Consider pseudo co-op, a less ‘official’ type of co-op; games that are meant to be solo, but you play together. I like to play games with my partner, but she does not often like to actually pick up a controller. How does that work you ask? We play a game together by her giving me useful information (in most cases) or helpful hints (less often) to aid me in my goals; if that does not work I just get nagged to do as she says. You can often find us huddled around our laptop playing those ‘fun’ hidden object games together. You can work as one, or pass the pad to take it in turns. The game thinks that we are one person, but we like to play them together. The games we play in this fashion are numerous; The Secret of Monkey Island, Sherlock Holmes vs. Jack the Ripper, Mass Effect 2. These are not games that will ever come under the co-op remit, but for me they were great experiences I had with others. Developers have noticed this trend themselves and are increasingly catering for a market that will allow one player to be assisted by a more casual ally. Super Mario Galaxy or Call of Duty 5 Wii allowed a fellow player to jump in and aid the gamer in a loose capacity. This form of game is extending the co-op market to an increasingly varied type of player. 

What about the most controversial form of co-op gaming – versus!?! I’m not a fan of going online to play against someone, but many people are. In fact, close friends will often join up online to play one another, be it on the playing fields of Pro Evolution Soccer 2010, or the mean cobbles of Street Fighter IV. If you make a concerted effort to play a friend online then this is a form of co-op as well? Split screen and single screen games can also fall into this category. Whilst some split screen games have you working together, many are designed as versus experiences that you share on the same screen. I would refute anyone who claimed that a family versus game of Mario Kart or Bomberman was not about people getting together for fun. Often sports games will allow you to play on the same side against the AI – you can make a competitive game a co-op experience if you like.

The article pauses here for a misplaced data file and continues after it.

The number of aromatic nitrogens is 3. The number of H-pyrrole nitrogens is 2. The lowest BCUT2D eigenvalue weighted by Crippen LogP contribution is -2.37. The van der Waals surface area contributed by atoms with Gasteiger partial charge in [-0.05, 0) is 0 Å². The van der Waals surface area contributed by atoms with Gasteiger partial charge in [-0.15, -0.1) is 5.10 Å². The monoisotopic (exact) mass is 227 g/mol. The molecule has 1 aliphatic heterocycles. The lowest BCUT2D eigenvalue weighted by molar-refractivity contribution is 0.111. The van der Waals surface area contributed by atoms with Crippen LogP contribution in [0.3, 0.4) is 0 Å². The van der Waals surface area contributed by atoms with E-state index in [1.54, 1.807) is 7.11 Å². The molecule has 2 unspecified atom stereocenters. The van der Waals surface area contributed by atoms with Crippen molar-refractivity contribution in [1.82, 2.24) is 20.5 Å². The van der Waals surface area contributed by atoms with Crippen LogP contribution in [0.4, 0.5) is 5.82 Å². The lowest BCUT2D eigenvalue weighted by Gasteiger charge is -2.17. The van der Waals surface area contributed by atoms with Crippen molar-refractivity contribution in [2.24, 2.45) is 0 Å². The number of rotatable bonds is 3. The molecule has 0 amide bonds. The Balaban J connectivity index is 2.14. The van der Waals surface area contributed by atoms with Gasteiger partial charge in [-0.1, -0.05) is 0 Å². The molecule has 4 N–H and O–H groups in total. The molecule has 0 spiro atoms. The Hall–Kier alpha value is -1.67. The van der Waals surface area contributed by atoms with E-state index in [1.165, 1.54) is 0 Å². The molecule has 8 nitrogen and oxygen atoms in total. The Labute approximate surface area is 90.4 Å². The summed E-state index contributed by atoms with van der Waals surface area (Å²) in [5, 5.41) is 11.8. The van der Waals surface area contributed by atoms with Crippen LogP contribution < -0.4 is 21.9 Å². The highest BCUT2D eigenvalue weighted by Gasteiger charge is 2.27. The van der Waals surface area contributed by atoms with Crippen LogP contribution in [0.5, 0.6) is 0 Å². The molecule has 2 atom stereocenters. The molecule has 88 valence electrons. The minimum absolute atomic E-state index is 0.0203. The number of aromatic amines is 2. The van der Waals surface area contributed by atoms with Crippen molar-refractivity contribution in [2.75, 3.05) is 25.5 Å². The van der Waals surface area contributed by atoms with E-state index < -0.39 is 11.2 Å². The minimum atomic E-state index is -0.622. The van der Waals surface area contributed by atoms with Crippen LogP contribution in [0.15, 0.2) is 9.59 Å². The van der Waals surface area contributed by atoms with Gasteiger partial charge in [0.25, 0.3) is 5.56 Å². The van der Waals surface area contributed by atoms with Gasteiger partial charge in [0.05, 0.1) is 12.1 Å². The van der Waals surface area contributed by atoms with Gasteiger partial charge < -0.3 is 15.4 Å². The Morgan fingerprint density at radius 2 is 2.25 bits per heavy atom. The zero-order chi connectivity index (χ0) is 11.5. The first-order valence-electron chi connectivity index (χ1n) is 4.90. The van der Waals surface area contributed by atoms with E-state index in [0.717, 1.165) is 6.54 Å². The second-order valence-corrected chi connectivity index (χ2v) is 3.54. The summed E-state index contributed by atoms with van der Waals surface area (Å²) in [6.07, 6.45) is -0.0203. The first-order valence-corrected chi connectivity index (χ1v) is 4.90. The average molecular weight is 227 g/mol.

The final degree of co-operation, you ask? Well that has to be no co-op.  Games that you can only play by yourself, but how many of these truly exist? Perhaps solo games on the DS, PSP and iPhone are the closest thing – looking over someone’s shoulder to help them out is no fun! There is a place for great single player experiences such as Mass Effect 2, Bioshock or Darksiders.  The joy of immersing yourself in new worlds and discovering great set pieces. You just tell that to my partner next time she’s telling me exactly where to go. Co-op can be everywhere and nowhere in games; it is up to you to decide what degree of co-operation you want.


Community questions

Where do you draw the line when it comes to what co-op means? Does a game have to be fully co-operative throughout, or will a ‘Comp-Stomping’ style game mode suffice? Is playing a single player game with someone else a co-op experience? What about meeting online with a friend to play against one another? How could publishers and developers alike, better inform gamers about the level of co-op within a game (i.e. on the back of the box?)